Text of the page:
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Second space : new poems

Author: Czesław Miłosz
Publisher: New York, NY : Ecco, ©2004.
Edition/Format:   Book : English : 1st edView all editions and formats
Database:WorldCat
Summary:
"Nobel Laureate Czeslaw Milosz's most recent collection Second Space marks a new stage in one of the great poetic pilgrimages of our time. Few poets have inhabited the land of old age as long or energetically as Milosz, for whom this territory holds both openings and closings, affirmations as well as losses. 'Not soon, as late as the approach of my ninetieth year, / I felt a door opening in me and I entered / the  Read more...
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Genre/Form: Translations into English
Named Person: Czesław Miłosz
Document Type: Book
All Authors / Contributors: Czesław Miłosz
ISBN: 0060745665 9780060745660
OCLC Number: 54694724
Description: 102 p. ; 24 cm.
Contents: Second space --
Late ripeness --
If there is no God --
In Krakow --
Framing --
Werki --
Advantage --
A master of my craft --
A stay --
On old women --
Classmate --
Tenant --
Guardian angel --
A beautiful stranger --
To spite nature --
I should now --
High terraces --
Nonadaptation --
Hear me --
Scientists --
Merchants --
Coffer --
I --
Degradation --
New age --
Eyes --
Notebook --
Many-tiered man --
Father Severinus --
Treatise on theology --Apprentice --
Orpheus and Eurydice.
Other Titles: Poems.
Responsibility: Czesław Miłosz ; translated by the author and Robert Hass.
More information:

Abstract:

"Nobel Laureate Czeslaw Milosz's most recent collection Second Space marks a new stage in one of the great poetic pilgrimages of our time. Few poets have inhabited the land of old age as long or energetically as Milosz, for whom this territory holds both openings and closings, affirmations as well as losses. 'Not soon, as late as the approach of my ninetieth year, / I felt a door opening in me and I entered / the clarity of early morning,' he writes in 'Late Ripeness.' Elsewhere he laments the loss of his voracious vision - 'My wondrously quick eyes, you saw many things, / Lands and cities, islands and oceans'--only to discover a new light that defies the limits of physical sight: 'Without eyes, my gaze is fixed on one bright point, / That grows large and takes me in.' Second Space is typically capacious in the range of voices, forms, and subjects it embraces. It moves seamlessly from dramatic monologues to theological treatises, from philosophy and history to epigrams, elegies, and metaphysical meditations. It is unified by Milosz's ongoing quest to find the bond linking the things of this world with the order of a 'second space,' shaped not by necessity, but grace. Second Space invites us to accompany a self-proclaimed 'apprentice' on this extraordinary quest. In 'Treatise on Theology,' Milosz calls himself 'a one day's master.' He is, of course, far more than this. Second Space reveals an artist peerless both in his capacity to confront the world's suffering and in his eagerness to embrace its joys: 'Sun. And sky. And in the sky white clouds. / Only now everything cried to him: Eurydice! / How will I live without you, my consoling one! / But there was a fragrant scent of herbs, the low humming of bees, / And he fell asleep with his cheek on the sun-warmed earth.'"--Book jacket.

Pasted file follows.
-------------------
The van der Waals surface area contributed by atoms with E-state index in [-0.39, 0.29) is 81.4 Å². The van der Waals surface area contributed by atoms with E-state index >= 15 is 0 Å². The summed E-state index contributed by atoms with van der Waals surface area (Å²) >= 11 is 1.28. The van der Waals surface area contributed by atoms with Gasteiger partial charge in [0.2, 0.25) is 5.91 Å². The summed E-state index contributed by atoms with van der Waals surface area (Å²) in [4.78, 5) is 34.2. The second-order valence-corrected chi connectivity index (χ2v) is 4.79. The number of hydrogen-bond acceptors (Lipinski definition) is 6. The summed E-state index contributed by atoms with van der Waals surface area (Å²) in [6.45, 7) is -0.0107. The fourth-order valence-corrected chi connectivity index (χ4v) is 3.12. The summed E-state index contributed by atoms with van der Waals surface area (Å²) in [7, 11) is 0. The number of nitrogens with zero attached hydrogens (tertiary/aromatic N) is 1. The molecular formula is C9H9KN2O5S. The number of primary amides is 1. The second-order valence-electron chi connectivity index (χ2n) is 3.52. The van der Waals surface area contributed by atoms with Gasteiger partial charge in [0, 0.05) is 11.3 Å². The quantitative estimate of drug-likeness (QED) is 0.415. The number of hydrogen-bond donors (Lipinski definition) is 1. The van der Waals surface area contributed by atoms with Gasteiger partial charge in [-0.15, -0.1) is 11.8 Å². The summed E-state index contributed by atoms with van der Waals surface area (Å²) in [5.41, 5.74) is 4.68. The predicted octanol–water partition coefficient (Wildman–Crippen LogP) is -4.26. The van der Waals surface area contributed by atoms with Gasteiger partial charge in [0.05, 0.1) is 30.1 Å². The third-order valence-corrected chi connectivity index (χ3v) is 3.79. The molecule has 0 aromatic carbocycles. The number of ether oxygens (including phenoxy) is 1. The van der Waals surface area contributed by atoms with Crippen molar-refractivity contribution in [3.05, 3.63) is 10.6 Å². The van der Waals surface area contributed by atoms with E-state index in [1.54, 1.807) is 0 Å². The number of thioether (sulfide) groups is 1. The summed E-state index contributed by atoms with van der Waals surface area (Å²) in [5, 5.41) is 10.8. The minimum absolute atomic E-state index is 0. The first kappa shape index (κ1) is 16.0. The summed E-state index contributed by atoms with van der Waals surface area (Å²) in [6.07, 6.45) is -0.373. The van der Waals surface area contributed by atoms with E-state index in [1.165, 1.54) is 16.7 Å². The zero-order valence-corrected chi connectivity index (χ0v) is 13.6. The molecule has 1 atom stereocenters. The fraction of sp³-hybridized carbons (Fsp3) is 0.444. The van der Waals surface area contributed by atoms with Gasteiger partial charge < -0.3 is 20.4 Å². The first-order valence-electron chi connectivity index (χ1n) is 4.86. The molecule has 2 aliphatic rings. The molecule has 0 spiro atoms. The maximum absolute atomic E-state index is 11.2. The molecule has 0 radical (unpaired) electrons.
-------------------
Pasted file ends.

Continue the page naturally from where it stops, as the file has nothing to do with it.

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schema:reviewBody""Nobel Laureate Czeslaw Milosz's most recent collection Second Space marks a new stage in one of the great poetic pilgrimages of our time. Few poets have inhabited the land of old age as long or energetically as Milosz, for whom this territory holds both openings and closings, affirmations as well as losses. 'Not soon, as late as the approach of my ninetieth year, / I felt a door opening in me and I entered / the clarity of early morning,' he writes in 'Late Ripeness.' Elsewhere he laments the loss of his voracious vision - 'My wondrously quick eyes, you saw many things, / Lands and cities, islands and oceans'--only to discover a new light that defies the limits of physical sight: 'Without eyes, my gaze is fixed on one bright point, / That grows large and takes me in.' Second Space is typically capacious in the range of voices, forms, and subjects it embraces. It moves seamlessly from dramatic monologues to theological treatises, from philosophy and history to epigrams, elegies, and metaphysical meditations. It is unified by Milosz's ongoing quest to find the bond linking the things of this world with the order of a 'second space,' shaped not by necessity, but grace. Second Space invites us to accompany a self-proclaimed 'apprentice' on this extraordinary quest. In 'Treatise on Theology,' Milosz calls himself 'a one day's master.' He is, of course, far more than this. Second Space reveals an artist peerless both in his capacity to confront the world's suffering and in his eagerness to embrace its joys: 'Sun. And sky. And in the sky white clouds. / Only now everything cried to him: Eurydice! / How will I live without you, my consoling one! / But there was a fragrant scent of herbs, the low humming of bees, / And he fell asleep with his cheek on the sun-warmed earth.'"--Book jacket."
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